Monday, 21 February 2011

Fulham Chronicle propaganda deal: Plot thickens

Two meetings and a contract: the super sensitive reaction of the Fulham Chronicle to this blog's attention to their possible transformation from independent newspaper to council propaganda vehicle first let me know I was onto something. I was "strongly urged" to, in effect, seek permission from owners Trinity Mirror before publishing otherwise I might have lawyers on my case.

I published anyway and still haven't received my phone call. And since then two meetings have come to light courtesy of one of my moles in the Town Hall. There have been two meetings, I'm told, between Trinity Mirror Southern Managing Director Simon Edgley and H&F Chief Executive Geoff Alltimes on the 16th and then the 26th April at which the future of H&F propagandising was discussed.

And now we have this - a contract for the provision of advertising and communication services - described as an "opportunity" by the Council on this website. It states thus:
"The Council is seeking to enter into a six year contract with an organisation to provide advertising and communication services in a newspaper distributed across the London Borough of Hammersmith and Fulham".
And what of this contract? What will it mean the lucky newspaper gets to do? Well, the council:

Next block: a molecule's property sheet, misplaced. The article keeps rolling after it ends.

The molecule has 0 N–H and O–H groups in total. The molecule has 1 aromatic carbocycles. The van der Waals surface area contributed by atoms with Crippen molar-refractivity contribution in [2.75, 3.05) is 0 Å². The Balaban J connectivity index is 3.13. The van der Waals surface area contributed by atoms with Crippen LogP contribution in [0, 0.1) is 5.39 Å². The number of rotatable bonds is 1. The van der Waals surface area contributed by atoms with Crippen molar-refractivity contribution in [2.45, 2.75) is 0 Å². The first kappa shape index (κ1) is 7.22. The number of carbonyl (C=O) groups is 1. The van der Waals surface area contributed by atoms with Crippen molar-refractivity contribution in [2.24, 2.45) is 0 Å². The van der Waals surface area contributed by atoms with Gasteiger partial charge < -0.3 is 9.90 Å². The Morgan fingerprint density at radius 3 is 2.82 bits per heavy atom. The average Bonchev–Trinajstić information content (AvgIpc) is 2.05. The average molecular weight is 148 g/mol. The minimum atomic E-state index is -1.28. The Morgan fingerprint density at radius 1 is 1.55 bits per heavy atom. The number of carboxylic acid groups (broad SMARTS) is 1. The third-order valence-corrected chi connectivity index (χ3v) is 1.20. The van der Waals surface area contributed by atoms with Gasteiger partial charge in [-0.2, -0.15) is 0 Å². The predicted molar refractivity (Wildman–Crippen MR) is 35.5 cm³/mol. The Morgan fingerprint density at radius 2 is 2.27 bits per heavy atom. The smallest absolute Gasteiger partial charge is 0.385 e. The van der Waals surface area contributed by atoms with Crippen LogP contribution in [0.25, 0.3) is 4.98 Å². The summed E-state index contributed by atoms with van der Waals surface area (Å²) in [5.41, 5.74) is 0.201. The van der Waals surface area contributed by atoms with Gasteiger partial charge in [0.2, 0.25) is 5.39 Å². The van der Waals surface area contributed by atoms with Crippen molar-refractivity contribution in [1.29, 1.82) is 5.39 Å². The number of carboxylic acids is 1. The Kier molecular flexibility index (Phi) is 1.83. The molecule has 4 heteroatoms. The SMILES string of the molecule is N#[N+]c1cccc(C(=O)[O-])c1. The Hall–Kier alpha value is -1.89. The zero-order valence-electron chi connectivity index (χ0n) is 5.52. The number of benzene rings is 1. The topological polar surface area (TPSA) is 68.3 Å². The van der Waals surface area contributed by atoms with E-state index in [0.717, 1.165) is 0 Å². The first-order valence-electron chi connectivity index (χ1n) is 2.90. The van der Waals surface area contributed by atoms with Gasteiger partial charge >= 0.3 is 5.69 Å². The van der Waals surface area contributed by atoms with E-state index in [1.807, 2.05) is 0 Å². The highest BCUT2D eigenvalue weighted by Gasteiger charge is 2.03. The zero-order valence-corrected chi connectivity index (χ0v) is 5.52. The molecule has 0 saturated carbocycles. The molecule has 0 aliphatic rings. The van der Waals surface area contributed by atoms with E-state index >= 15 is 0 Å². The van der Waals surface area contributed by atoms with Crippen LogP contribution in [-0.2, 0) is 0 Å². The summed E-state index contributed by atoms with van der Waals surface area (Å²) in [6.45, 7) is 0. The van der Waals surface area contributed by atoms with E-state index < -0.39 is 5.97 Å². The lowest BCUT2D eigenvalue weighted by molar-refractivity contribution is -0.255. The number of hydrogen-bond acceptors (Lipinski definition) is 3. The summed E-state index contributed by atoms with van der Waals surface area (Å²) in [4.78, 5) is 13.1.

"wants to use free space in the newspaper to fulfil its own communication needs"
I see. And the contract begins on April 11th - just after the Government enforced death of what Secretary of State for Local Government calls "Town Hall Pravda" H&F News. So what would the readers of the Chronicle get?
This will include without limitation using the newspaper to engage and involve residents in the delivery of public services in the London Borough of Hammersmith and Fulham. In terms of the quantity or scope the Council’s requirements are for advertising of display, recruitment and public notices in a local newspaper. In addition, the Council will want to use the newspaper to distribute its own materials.
So a full scale and unlimited space to carry on what the Government has called "propaganda on the rates" a la H&F News but within the pages, potentially, of the Fulham Chronicle. Those days of campaigning against propaganda must seem like a very long time ago in the newsroom of the Chronicle these days.

More to follow.

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